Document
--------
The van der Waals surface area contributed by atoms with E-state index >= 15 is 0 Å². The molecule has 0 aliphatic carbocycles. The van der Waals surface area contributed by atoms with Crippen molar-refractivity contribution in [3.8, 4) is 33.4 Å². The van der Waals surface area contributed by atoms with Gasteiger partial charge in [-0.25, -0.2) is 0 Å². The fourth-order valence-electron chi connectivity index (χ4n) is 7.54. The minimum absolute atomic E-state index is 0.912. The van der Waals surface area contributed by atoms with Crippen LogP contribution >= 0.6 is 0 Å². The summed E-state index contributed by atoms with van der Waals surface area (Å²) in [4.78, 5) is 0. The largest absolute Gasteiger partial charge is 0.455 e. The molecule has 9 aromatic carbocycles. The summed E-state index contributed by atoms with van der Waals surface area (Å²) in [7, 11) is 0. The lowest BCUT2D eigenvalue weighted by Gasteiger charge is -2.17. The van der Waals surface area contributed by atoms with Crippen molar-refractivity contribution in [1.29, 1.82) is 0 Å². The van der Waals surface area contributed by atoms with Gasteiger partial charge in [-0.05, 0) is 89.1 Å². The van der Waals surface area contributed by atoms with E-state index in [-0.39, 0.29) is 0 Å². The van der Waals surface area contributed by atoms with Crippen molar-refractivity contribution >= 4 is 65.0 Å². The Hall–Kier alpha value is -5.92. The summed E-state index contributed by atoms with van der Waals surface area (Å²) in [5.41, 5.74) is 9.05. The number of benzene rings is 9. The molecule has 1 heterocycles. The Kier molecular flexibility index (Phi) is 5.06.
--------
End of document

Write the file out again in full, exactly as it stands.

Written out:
The van der Waals surface area contributed by atoms with E-state index >= 15 is 0 Å². The molecule has 0 aliphatic carbocycles. The van der Waals surface area contributed by atoms with Crippen molar-refractivity contribution in [3.8, 4) is 33.4 Å². The van der Waals surface area contributed by atoms with Gasteiger partial charge in [-0.25, -0.2) is 0 Å². The fourth-order valence-electron chi connectivity index (χ4n) is 7.54. The minimum absolute atomic E-state index is 0.912. The van der Waals surface area contributed by atoms with Crippen LogP contribution >= 0.6 is 0 Å². The summed E-state index contributed by atoms with van der Waals surface area (Å²) in [4.78, 5) is 0. The largest absolute Gasteiger partial charge is 0.455 e. The molecule has 9 aromatic carbocycles. The summed E-state index contributed by atoms with van der Waals surface area (Å²) in [7, 11) is 0. The lowest BCUT2D eigenvalue weighted by Gasteiger charge is -2.17. The van der Waals surface area contributed by atoms with Crippen molar-refractivity contribution in [1.29, 1.82) is 0 Å². The van der Waals surface area contributed by atoms with Gasteiger partial charge in [-0.05, 0) is 89.1 Å². The van der Waals surface area contributed by atoms with E-state index in [-0.39, 0.29) is 0 Å². The van der Waals surface area contributed by atoms with Crippen molar-refractivity contribution >= 4 is 65.0 Å². The Hall–Kier alpha value is -5.92. The summed E-state index contributed by atoms with van der Waals surface area (Å²) in [5.41, 5.74) is 9.05. The number of benzene rings is 9. The molecule has 1 heterocycles. The Kier molecular flexibility index (Phi) is 5.06.